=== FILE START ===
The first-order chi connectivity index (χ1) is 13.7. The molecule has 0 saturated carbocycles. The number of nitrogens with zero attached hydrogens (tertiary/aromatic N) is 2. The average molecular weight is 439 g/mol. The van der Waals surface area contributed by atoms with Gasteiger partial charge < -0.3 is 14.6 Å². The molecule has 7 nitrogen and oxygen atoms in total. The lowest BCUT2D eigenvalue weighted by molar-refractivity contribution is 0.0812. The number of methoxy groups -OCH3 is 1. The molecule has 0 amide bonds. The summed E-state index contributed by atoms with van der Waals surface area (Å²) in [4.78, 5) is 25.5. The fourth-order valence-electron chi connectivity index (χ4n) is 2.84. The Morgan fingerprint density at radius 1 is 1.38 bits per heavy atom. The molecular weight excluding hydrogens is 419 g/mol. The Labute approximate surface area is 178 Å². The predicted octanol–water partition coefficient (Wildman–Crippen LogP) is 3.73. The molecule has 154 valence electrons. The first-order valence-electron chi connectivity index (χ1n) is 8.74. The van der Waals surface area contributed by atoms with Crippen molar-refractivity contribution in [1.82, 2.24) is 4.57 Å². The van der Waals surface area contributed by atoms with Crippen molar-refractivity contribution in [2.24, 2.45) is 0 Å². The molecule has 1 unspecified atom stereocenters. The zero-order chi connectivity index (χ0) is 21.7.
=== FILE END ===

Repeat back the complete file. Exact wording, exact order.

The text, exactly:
The first-order chi connectivity index (χ1) is 13.7. The molecule has 0 saturated carbocycles. The number of nitrogens with zero attached hydrogens (tertiary/aromatic N) is 2. The average molecular weight is 439 g/mol. The van der Waals surface area contributed by atoms with Gasteiger partial charge < -0.3 is 14.6 Å². The molecule has 7 nitrogen and oxygen atoms in total. The lowest BCUT2D eigenvalue weighted by molar-refractivity contribution is 0.0812. The number of methoxy groups -OCH3 is 1. The molecule has 0 amide bonds. The summed E-state index contributed by atoms with van der Waals surface area (Å²) in [4.78, 5) is 25.5. The fourth-order valence-electron chi connectivity index (χ4n) is 2.84. The Morgan fingerprint density at radius 1 is 1.38 bits per heavy atom. The molecular weight excluding hydrogens is 419 g/mol. The Labute approximate surface area is 178 Å². The predicted octanol–water partition coefficient (Wildman–Crippen LogP) is 3.73. The molecule has 154 valence electrons. The first-order valence-electron chi connectivity index (χ1n) is 8.74. The van der Waals surface area contributed by atoms with Crippen molar-refractivity contribution in [1.82, 2.24) is 4.57 Å². The van der Waals surface area contributed by atoms with Crippen molar-refractivity contribution in [2.24, 2.45) is 0 Å². The molecule has 1 unspecified atom stereocenters. The zero-order chi connectivity index (χ0) is 21.7.